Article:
Sometimes people with OCD have little insight into how true or impairing the nature of their thoughts and behaviours are or may not even know what OCD is. Psychoeducation helps them bridge this gap in understanding by exploring what OCD is and what may look like in their life. OCD is maintained under the learning process of operant conditioning, whereby we learn to avoid obsessions by engaging in compulsions that alleviate anxiety, strengthening our resort to compulsions the next time we experience an obsession. This can rob us of opportunities to engage meaningfully in life. A highly effective treatment for OCD is called Exposure Reponses Prevention (ERP) and involves remaining in the situation/with the obsession that causes us anxiety (exposure). We are likely to experience our anxiety rise, begin to peak and look to perform a compulsion in order to relieve our anxiety. If we sit with the situation/obsession long enough without performing the compulsion (response prevention), we may notice our anxiety eventually begin to fall and soon plateau. If this process is regularly practiced, we learn that the compulsion is no longer necessary to make us feel better and we can ride out our anxiety. The more time we practice riding out our anxiety, the more we feel we can cope and the less it rises next time. This process serves to reality test our belief that we need to perform a compulsion to alleviate anxiety and reaffirm our coping skills.

OCD is a treatable condition involving the unpairing of obsessions from compulsions and management of obsessions. Other useful treatments to ask your mental health professional about include graded exposure, relaxation and breathing strategies as well as medication if you are struggling to manage OCD symptoms. If you are experiencing or notice someone experiencing symptoms of OCD, please feel free to explore the below links to learn more about OCD and connect with a mental health professional.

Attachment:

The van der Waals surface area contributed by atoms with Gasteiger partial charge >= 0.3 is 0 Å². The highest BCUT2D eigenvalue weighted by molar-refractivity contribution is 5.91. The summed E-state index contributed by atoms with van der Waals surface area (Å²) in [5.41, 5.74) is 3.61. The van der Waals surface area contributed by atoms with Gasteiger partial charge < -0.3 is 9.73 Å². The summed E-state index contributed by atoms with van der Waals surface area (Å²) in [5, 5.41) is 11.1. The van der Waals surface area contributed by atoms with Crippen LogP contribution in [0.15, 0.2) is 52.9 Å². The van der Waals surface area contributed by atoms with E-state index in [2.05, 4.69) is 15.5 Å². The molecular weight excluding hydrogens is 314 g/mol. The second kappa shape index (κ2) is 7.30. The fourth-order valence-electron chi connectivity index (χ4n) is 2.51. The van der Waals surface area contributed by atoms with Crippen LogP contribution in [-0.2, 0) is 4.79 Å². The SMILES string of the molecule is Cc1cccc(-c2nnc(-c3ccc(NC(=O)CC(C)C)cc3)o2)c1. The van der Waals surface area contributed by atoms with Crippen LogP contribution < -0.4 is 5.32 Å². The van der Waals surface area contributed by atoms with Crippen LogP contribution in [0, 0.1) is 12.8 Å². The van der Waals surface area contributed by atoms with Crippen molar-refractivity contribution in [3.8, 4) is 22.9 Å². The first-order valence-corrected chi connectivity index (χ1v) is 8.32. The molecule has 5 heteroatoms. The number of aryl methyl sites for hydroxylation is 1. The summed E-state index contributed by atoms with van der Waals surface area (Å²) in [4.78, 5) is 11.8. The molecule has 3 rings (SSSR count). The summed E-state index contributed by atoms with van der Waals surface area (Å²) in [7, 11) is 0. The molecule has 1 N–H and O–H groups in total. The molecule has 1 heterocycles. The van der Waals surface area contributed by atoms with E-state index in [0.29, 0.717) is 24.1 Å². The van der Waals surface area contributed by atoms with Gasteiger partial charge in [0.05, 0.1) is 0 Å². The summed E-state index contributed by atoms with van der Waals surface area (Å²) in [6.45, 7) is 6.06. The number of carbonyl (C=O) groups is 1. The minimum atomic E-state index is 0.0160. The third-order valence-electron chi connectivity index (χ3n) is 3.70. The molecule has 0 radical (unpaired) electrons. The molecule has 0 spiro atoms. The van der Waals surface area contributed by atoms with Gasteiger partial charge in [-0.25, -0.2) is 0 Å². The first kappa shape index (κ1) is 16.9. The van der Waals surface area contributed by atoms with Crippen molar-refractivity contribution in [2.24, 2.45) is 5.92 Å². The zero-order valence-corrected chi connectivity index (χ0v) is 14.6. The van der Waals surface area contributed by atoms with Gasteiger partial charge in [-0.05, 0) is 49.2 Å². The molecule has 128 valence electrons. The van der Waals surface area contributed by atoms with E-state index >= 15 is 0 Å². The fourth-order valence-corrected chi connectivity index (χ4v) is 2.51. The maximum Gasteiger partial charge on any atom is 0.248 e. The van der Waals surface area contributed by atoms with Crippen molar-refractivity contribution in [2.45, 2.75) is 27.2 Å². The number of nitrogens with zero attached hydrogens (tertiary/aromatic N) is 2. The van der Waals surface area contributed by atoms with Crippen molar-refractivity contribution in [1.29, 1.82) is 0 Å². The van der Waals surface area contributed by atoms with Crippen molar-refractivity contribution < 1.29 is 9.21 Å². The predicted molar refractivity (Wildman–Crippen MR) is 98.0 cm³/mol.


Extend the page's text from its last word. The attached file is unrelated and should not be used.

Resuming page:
American Psychiatric Association. (2013). Diagnostic and statistical manual of mental disorders (5th ed). (p. 237 – 239)

BeyondBlue (no date). Fact sheet 37 What is OCD? – australasianpsychologyservices.co, Obsessive Compulsive Disorder (OCD). Fact Sheet 37. Available at: http://www.australasianpsychologyservices.co/Articles/BBOCD.pdf (Accessed: March 30, 2023).

Ferrando, C. and Selai, C. (2021) “A systematic review and meta-analysis on the effectiveness of exposure and response prevention therapy in the treatment of obsessive-compulsive disorder,” Journal of Obsessive-Compulsive and Related Disorders, 31, p. 100684. Available at: https://doi.org/10.1016/j.jocrd.2021.100684.

Simpson, H.B. and Hezel, D.M. (2019) “Exposure and response prevention for obsessive-compulsive disorder: A review and New Directions,” Indian Journal of Psychiatry, 61(7), p. 85. Available at: https://doi.org/10.4103/psychiatry.indianjpsychiatry_516_18.

Song, Y. et al. (2022). “The effect of exposure and response prevention therapy on obsessive-compulsive disorder: A systematic review and meta-analysis,” Psychiatry Research, 317, p. 114861. Available at: https://doi.org/10.1016/j.psychres.2022.114861.

What you need to know about OCD – international OCD foundation (2014). What You Need to Know About Obsessive Compulsive Disorder. Available at: https://iocdf.org/wp-content/uploads/2014/10/What-You-Need-To-Know-About-OCD.pdf (Accessed: March 30, 2023).